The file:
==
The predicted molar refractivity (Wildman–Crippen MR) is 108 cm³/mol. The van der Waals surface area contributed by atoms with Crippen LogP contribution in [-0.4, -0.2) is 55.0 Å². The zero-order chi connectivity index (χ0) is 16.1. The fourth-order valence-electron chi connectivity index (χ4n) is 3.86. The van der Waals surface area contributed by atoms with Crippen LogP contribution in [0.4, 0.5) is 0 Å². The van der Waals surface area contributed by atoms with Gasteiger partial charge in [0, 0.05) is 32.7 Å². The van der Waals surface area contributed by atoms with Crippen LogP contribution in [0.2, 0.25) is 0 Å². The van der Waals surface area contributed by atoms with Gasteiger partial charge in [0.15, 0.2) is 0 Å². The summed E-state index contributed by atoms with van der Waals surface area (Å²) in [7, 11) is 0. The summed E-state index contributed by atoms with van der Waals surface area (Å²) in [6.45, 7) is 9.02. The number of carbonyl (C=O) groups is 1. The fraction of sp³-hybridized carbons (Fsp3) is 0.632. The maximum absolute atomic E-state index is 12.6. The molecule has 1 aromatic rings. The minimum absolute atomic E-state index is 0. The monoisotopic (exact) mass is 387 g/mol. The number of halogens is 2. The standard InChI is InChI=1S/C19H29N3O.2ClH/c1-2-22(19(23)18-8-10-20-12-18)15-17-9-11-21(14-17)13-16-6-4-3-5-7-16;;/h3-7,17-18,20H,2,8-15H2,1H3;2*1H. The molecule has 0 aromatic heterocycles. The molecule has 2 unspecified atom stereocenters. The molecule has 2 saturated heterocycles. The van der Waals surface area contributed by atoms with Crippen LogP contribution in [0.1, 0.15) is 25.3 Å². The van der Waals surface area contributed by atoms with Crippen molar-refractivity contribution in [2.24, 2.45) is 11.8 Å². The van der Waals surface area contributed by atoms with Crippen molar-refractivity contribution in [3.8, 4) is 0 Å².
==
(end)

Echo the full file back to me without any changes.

The predicted molar refractivity (Wildman–Crippen MR) is 108 cm³/mol. The van der Waals surface area contributed by atoms with Crippen LogP contribution in [-0.4, -0.2) is 55.0 Å². The zero-order chi connectivity index (χ0) is 16.1. The fourth-order valence-electron chi connectivity index (χ4n) is 3.86. The van der Waals surface area contributed by atoms with Crippen LogP contribution in [0.4, 0.5) is 0 Å². The van der Waals surface area contributed by atoms with Gasteiger partial charge in [0, 0.05) is 32.7 Å². The van der Waals surface area contributed by atoms with Crippen LogP contribution in [0.2, 0.25) is 0 Å². The van der Waals surface area contributed by atoms with Gasteiger partial charge in [0.15, 0.2) is 0 Å². The summed E-state index contributed by atoms with van der Waals surface area (Å²) in [7, 11) is 0. The summed E-state index contributed by atoms with van der Waals surface area (Å²) in [6.45, 7) is 9.02. The number of carbonyl (C=O) groups is 1. The fraction of sp³-hybridized carbons (Fsp3) is 0.632. The maximum absolute atomic E-state index is 12.6. The molecule has 1 aromatic rings. The minimum absolute atomic E-state index is 0. The monoisotopic (exact) mass is 387 g/mol. The number of halogens is 2. The standard InChI is InChI=1S/C19H29N3O.2ClH/c1-2-22(19(23)18-8-10-20-12-18)15-17-9-11-21(14-17)13-16-6-4-3-5-7-16;;/h3-7,17-18,20H,2,8-15H2,1H3;2*1H. The molecule has 0 aromatic heterocycles. The molecule has 2 unspecified atom stereocenters. The molecule has 2 saturated heterocycles. The van der Waals surface area contributed by atoms with Crippen LogP contribution in [0.1, 0.15) is 25.3 Å². The van der Waals surface area contributed by atoms with Crippen molar-refractivity contribution in [2.24, 2.45) is 11.8 Å². The van der Waals surface area contributed by atoms with Crippen molar-refractivity contribution in [3.8, 4) is 0 Å².